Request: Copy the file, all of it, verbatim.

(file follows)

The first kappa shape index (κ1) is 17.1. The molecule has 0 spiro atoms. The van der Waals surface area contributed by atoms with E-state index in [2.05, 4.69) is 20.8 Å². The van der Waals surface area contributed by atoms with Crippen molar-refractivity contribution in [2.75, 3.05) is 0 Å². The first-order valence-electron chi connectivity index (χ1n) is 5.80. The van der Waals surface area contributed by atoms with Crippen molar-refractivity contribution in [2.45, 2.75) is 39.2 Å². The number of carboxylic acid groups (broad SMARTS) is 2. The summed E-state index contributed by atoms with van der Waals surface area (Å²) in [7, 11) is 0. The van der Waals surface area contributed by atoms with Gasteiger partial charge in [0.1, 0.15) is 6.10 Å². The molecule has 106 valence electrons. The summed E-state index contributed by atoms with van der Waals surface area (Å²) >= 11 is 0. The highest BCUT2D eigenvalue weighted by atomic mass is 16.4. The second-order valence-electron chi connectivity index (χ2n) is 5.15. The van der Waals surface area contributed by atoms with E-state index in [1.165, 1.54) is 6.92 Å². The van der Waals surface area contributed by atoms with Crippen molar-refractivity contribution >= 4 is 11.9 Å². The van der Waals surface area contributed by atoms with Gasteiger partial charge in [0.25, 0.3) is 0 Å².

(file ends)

The first kappa shape index (κ1) is 17.1. The molecule has 0 spiro atoms. The van der Waals surface area contributed by atoms with E-state index in [2.05, 4.69) is 20.8 Å². The van der Waals surface area contributed by atoms with Crippen molar-refractivity contribution in [2.75, 3.05) is 0 Å². The first-order valence-electron chi connectivity index (χ1n) is 5.80. The van der Waals surface area contributed by atoms with Crippen molar-refractivity contribution in [2.45, 2.75) is 39.2 Å². The number of carboxylic acid groups (broad SMARTS) is 2. The summed E-state index contributed by atoms with van der Waals surface area (Å²) in [7, 11) is 0. The van der Waals surface area contributed by atoms with Gasteiger partial charge in [0.1, 0.15) is 6.10 Å². The molecule has 106 valence electrons. The summed E-state index contributed by atoms with van der Waals surface area (Å²) >= 11 is 0. The highest BCUT2D eigenvalue weighted by atomic mass is 16.4. The second-order valence-electron chi connectivity index (χ2n) is 5.15. The van der Waals surface area contributed by atoms with E-state index in [1.165, 1.54) is 6.92 Å². The van der Waals surface area contributed by atoms with Crippen molar-refractivity contribution >= 4 is 11.9 Å². The van der Waals surface area contributed by atoms with Gasteiger partial charge in [0.25, 0.3) is 0 Å².